· to exercise the care, diligence and skill that a reasonably prudent person would exercise in comparable circumstances.
In addition, the Companies Act imposes various duties on officers of a company with respect to certain matters of management and administration of the company.
The Companies Act provides that in any proceedings for negligence, default, breach of duty or breach of trust against any officer, if it appears to a court that such officer is or may be liable in respect of the negligence, default, breach of duty or breach of trust, but that he has acted honestly and reasonably, and that, having regard to all the circumstances of the case, including those connected with his appointment, he ought fairly to be excused for the negligence, default, breach of duty or breach of trust, that court may relieve him, either wholly or partly, from any liability on such terms as the court may think fit. This provision has been interpreted to apply only to actions brought by or on behalf of the company against
such officers. Our Bye-Laws, however, provide that we and each of our shareholders waive all claims or rights of action that they might have, individually or in the right of the Company, against any director or officer of us (and others identified in the Bye-Laws) for any act or failure to act in the performance of such director’s or officer’s duties, provided that this waiver does not extend to any claims or rights of action that arise out of fraud or dishonesty on the part of such director or officer.
Under Delaware law, the business and affairs of a corporation are managed by or under the direction of its board of directors. In exercising their powers, directors are charged with a fiduciary duty of care to protect the interests of the corporation and a fiduciary duty of loyalty to act in the best interests of its shareholders.
The duty of care requires that directors act in an informed and deliberate manner, and inform themselves, prior to making a business decision, of all relevant material information reasonably available to them. The duty of care also requires that directors exercise care in overseeing and investigating the conduct of corporate employees. The duty of loyalty may be summarized as the duty to act in good faith, not out of self-interest, and in a manner which the director reasonably believes to be in the best interests of the shareholders.
Under the “business judgment rule,” courts generally do not second guess the business judgment of directors and officers. A party challenging the propriety of a decision of a board of directors bears the burden of rebutting the presumption afforded to directors by the business judgment rule. If the presumption is not rebutted, the business judgment rule attaches to protect the directors from liability for their decisions. Where, however, the presumption is rebutted, the directors bear the burden of demonstrating the fairness of the relevant transaction. However, when the board of directors takes defensive actions in response to a threat to corporate control and approves a transaction resulting in a sale of control of the corporation, Delaware courts subject directors’ conduct to enhanced scrutiny.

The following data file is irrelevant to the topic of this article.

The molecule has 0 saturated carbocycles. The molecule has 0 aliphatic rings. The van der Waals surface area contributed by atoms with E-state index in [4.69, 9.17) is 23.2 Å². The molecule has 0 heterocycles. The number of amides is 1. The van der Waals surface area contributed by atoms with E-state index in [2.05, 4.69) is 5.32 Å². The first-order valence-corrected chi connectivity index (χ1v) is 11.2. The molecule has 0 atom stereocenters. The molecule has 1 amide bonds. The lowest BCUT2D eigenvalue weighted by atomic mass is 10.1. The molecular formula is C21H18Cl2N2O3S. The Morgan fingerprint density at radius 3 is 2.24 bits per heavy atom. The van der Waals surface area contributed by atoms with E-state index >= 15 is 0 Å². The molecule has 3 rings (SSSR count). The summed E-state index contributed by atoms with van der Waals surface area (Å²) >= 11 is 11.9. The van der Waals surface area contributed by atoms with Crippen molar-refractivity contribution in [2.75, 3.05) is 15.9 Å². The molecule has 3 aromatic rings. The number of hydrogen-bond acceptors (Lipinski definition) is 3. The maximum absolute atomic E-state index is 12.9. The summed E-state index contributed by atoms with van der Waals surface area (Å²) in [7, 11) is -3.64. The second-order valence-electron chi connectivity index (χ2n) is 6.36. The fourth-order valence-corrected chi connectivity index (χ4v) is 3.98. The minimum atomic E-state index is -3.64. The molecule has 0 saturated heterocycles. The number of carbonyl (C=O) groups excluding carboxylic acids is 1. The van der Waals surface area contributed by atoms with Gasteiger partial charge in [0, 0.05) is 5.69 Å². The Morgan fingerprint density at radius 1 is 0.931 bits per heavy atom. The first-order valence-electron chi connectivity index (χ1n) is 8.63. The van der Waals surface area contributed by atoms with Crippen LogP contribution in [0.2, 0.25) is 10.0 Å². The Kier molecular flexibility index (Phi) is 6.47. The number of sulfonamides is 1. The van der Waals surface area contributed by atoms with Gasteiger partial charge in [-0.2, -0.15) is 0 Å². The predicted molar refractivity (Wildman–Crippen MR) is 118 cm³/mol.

Interested Directors. Under Bermuda law and our Bye-Laws, a transaction entered into by us, in which a director has an interest, will not be voidable by us, and such director will not be liable to us for any profit realized pursuant to such transaction, provided the nature of the interest is duly disclosed at the first opportunity at a meeting of directors, or in writing to the directors. In addition, our Bye-Laws allow a director to be taken into account in determining whether a quorum is present and to vote on a transaction in which the director has an interest following a declaration of the interest pursuant to the Companies Act, provided that the director is not disqualified from doing so by the chairman of the meeting. Under Delaware law, such a transaction would not be voidable if (i) the material facts with respect to such interested director’s relationship or interests are disclosed or are known to the board of directors, and the board of directors in good faith authorizes the transaction by the affirmative vote of a majority of the disinterested directors, (ii) such material facts are disclosed or are known to the shareholders entitled to vote on such transaction, and the transaction is specifically approved in good faith by vote of the majority of shares entitled to vote thereon, or (iii) the transaction is fair to the corporation as of the time it is authorized, approved or ratified. Under Delaware law, an interested director could be held liable for a transaction in which such director derived an improper personal benefit.